Solar magnetic field and Solar activities

    Solar activities include various phenomena on different scales: granules, spikes, flow along fibrils on small scale, and sunspot, flare, supergranule on active region scale, and filament (prominence), corona hole, coronal mass ejection (CME) on heliospheric scale. Almost all of these activities are associated with magnetic field. The following texts describe the relationship of magnetic fields with solar flare, filament (prominence) eruption, CME.

1. Solar magnetic field and Solar flare
    The solar magnetic fields in photosphere of the Sun can be directly diagnosed by measuring the Zeeman Effect of spectral lines formed in the photosphere. The so-called Zeeman Effect is the effect of splitting a spectral line into several components in the presence of a static magnetic field. The measured polarization of the split components of the spectral lines depends on the magnitude and direction of the magnetic field vector. By measuring the circular and linear polarization of the spectral line, one can derive the magnetic field vector in principle with some assumption of the solar atmosphere. So far, the relative reliable measurement of magnetic field of the Sun is just for the photosphere.

Figure 1 The Carrington Flare observed in 1859

    It is found that the occurrence and process of solar flare are very closely related to the solar magnetic field, and now it is believed that the energy released during solar flares originates from the conversion of solar magnetic field energy. Figure 2 shows a line-of-sight (LOS) magnetogram of a large famous sunspot active region observed by Huairou Solar Observing Station (HSOS), National Astronomical Observatories of China (Small earth on the upper-right corner illustrates a relative scale). This active region with large area has very complex magnetic configuration, different from the common 'leading and following' dipole type, and therefore contains higher non-potential magnetic energy which leads to the eruption of a large flare. The magnetic field reconnection during flare changes the magnetic field topology, which represents the structure configuration of magnetic field evolving from the high-energy state to the low-energy state. After flare, the magnetic field inclines to the low energy state approaching the potential field, and the longitudinal field decreases along the neutral line region, accompanied by the transverse field increasing.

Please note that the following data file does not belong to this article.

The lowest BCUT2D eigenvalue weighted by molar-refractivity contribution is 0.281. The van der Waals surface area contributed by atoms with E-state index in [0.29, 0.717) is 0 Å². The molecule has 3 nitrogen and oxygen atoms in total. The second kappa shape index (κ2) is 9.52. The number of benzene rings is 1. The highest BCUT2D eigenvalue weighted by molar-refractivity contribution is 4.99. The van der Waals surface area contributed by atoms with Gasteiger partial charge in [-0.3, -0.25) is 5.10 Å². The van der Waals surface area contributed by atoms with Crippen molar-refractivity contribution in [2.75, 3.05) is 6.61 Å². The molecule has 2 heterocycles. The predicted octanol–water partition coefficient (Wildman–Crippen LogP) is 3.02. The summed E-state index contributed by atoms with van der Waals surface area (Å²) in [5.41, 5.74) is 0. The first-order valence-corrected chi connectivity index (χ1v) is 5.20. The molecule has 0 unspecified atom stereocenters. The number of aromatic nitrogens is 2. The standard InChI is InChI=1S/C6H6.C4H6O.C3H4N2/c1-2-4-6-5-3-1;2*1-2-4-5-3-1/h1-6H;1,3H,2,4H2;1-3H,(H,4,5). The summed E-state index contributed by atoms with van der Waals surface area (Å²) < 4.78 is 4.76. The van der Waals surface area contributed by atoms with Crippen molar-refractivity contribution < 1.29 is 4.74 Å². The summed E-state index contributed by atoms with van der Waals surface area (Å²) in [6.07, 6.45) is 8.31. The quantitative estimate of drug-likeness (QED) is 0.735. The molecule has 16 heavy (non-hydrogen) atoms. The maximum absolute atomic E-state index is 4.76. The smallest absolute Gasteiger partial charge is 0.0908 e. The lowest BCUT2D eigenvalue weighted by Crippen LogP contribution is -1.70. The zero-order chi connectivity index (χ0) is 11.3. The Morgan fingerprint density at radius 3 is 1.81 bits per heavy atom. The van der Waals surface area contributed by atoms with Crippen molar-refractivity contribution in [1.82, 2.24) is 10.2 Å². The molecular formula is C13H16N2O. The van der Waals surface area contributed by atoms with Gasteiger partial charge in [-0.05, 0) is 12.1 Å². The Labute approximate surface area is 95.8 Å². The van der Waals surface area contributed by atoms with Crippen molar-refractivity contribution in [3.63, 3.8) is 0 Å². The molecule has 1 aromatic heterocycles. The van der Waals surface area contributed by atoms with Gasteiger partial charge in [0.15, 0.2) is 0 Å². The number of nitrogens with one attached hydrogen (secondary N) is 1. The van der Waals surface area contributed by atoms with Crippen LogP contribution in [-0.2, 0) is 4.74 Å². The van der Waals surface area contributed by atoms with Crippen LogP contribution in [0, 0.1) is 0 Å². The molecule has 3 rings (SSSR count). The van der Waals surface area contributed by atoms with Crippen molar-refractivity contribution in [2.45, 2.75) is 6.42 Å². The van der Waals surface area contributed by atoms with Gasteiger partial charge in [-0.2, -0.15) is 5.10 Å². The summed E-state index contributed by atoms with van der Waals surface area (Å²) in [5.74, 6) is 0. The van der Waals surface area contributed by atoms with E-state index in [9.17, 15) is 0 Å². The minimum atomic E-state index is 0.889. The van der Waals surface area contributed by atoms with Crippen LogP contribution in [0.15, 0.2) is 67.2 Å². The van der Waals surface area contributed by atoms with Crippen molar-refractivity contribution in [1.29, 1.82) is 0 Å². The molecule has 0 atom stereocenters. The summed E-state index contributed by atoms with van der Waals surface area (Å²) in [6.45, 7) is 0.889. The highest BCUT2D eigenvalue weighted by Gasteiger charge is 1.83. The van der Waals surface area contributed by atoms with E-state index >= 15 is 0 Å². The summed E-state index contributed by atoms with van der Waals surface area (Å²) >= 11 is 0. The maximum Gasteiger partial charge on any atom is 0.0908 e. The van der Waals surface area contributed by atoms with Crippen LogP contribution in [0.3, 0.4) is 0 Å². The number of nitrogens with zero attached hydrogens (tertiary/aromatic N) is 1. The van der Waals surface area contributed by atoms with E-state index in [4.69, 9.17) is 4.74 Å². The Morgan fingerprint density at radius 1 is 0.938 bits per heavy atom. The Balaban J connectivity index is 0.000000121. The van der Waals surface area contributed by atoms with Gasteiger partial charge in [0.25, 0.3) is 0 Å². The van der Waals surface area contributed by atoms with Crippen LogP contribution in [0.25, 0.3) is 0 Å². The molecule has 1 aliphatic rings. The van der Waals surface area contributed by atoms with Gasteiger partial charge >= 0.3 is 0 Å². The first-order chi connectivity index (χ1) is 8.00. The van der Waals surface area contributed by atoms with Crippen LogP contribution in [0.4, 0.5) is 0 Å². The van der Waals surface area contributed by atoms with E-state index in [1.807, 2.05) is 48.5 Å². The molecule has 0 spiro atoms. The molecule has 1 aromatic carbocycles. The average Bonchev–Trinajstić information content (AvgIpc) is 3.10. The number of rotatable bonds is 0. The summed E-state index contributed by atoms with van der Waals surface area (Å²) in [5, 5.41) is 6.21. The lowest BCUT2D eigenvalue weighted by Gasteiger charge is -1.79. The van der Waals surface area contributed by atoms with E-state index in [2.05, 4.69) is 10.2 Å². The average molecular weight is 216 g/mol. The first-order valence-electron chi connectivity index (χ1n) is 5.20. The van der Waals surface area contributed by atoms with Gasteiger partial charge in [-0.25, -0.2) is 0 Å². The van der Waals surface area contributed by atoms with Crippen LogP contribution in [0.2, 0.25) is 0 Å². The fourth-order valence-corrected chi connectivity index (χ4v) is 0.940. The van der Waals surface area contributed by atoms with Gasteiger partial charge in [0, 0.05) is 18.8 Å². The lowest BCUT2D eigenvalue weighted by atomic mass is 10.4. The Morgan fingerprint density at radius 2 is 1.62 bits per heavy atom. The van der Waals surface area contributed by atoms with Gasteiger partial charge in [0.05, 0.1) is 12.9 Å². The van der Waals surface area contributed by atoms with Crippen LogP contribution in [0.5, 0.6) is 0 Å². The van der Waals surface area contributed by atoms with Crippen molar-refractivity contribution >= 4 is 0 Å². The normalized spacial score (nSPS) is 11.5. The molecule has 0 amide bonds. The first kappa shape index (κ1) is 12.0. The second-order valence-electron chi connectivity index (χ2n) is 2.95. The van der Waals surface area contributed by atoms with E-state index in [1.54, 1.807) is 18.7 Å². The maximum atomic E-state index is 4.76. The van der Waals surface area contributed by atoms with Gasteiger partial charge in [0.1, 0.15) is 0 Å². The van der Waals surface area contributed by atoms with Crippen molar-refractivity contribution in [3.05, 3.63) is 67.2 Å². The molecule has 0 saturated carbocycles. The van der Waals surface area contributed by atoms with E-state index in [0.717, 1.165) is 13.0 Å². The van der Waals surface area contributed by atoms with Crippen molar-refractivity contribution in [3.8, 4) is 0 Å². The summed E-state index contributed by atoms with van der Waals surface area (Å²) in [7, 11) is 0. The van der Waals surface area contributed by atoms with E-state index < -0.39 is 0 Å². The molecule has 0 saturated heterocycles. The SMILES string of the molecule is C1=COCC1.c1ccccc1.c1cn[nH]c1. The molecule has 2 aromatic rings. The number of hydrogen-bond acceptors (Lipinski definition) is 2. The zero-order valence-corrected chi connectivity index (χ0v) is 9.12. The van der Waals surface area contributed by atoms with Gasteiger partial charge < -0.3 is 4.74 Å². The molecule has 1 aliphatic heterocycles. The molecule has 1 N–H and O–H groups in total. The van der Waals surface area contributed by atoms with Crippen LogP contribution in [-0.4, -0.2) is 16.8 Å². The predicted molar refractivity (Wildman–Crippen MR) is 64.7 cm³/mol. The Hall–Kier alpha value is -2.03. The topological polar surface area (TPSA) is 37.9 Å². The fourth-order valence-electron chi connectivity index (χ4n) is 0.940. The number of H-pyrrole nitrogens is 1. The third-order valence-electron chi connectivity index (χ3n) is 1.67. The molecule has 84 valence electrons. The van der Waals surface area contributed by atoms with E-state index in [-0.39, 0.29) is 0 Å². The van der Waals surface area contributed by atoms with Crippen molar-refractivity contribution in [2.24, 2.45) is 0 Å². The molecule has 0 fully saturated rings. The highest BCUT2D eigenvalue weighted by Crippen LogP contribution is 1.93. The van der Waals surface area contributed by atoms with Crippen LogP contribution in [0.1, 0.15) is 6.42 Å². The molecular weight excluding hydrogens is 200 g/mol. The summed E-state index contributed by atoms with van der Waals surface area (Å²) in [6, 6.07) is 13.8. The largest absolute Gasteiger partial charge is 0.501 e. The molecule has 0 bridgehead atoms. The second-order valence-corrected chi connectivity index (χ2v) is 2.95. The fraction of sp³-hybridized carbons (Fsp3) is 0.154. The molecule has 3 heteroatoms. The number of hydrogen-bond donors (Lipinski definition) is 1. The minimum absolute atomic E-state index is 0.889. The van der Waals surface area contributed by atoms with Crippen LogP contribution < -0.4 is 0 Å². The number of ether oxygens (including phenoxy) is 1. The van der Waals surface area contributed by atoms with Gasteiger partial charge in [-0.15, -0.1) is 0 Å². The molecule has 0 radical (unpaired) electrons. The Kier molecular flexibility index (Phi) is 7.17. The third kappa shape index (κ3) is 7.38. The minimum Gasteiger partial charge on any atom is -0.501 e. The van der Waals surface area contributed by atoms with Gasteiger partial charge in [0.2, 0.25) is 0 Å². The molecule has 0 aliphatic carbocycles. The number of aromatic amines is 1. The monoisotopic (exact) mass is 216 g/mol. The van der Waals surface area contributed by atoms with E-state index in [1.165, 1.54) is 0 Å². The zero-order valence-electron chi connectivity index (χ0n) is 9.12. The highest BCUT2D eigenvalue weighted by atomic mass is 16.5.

Figure 2 Line-of-sight magnetogram of a large active region

2. Solar magnetic field, filament eruption and CME
    In the solar chromosphere, there often appear some faint stripe structures, which absorb the background light on solar disk and are called filament. When these structures are observed at the solar limb, they become brighter than the dark cosmic background and resemble as a convex 'ear' of the Sun on large-scale case, and therefore are called prominence. Due to magnetic force, the filament composed of low temperature and high-density materials is suspended and supported in high temperature and low-density corona and chromosphere. Figure 3 shows a huge filament and corresponding LOS photospheric magnetic field. The filament normally appears on the boundary of opposite magnetic field (magnetic neutral line), and the magnetic field plays an important role in supporting the filament. Modern high-resolution imaging observation shows that the filament is very dynamic on the microscopic level. The traditional filament model can qualitatively illustrate how the filament suspends and what supports the filament, but it cannot explain filament oscillation, fiber structure, material falling, etc. The observation of filament magnetic field in high resolution will further clarify these problems.

Figure 3 Filaments on the solar disk and corresponding LOS magnetic fields

    Filaments can disappear or reappear due to the local heating, and it can also erupt completely. For the three processes, filament eruption, flare, and CME, it is difficult to thoroughly separate one from the others, and actually it is a variation of corona and chromosphere as a whole. Figure 4 shows the eruption process of an east-west extended filament on the north-west solar limb. In the initial stage, the filament is suspended along the neutral line of the large scale dipole magnetic field (left panel, SOHO/MDI); the filament loses stability and floats up (marked with 'F' in the middle panel, SOHO/EIT); the filament becomes a part of the CME after eruption (marked with 'P' in the right panel, SOHO/LASCO).

Figure 4 Eruption of a large filament and its relation with CME

    The numerical simulation of magnetohydrodynamics (MHD) demonstrates that a magnetic flux tube enters the corona from solar interior can form a stable configuration initially. Due to the various motion of magnetic field in the photosphere or the magnetic flux emergence, the corona accumulates excess free energy by shearing, winding or by new emerging process of the photospheric magnetic field. As soon as the instability condition is reached, the filament is driven to erupt and then subsequently form CME's and flares.





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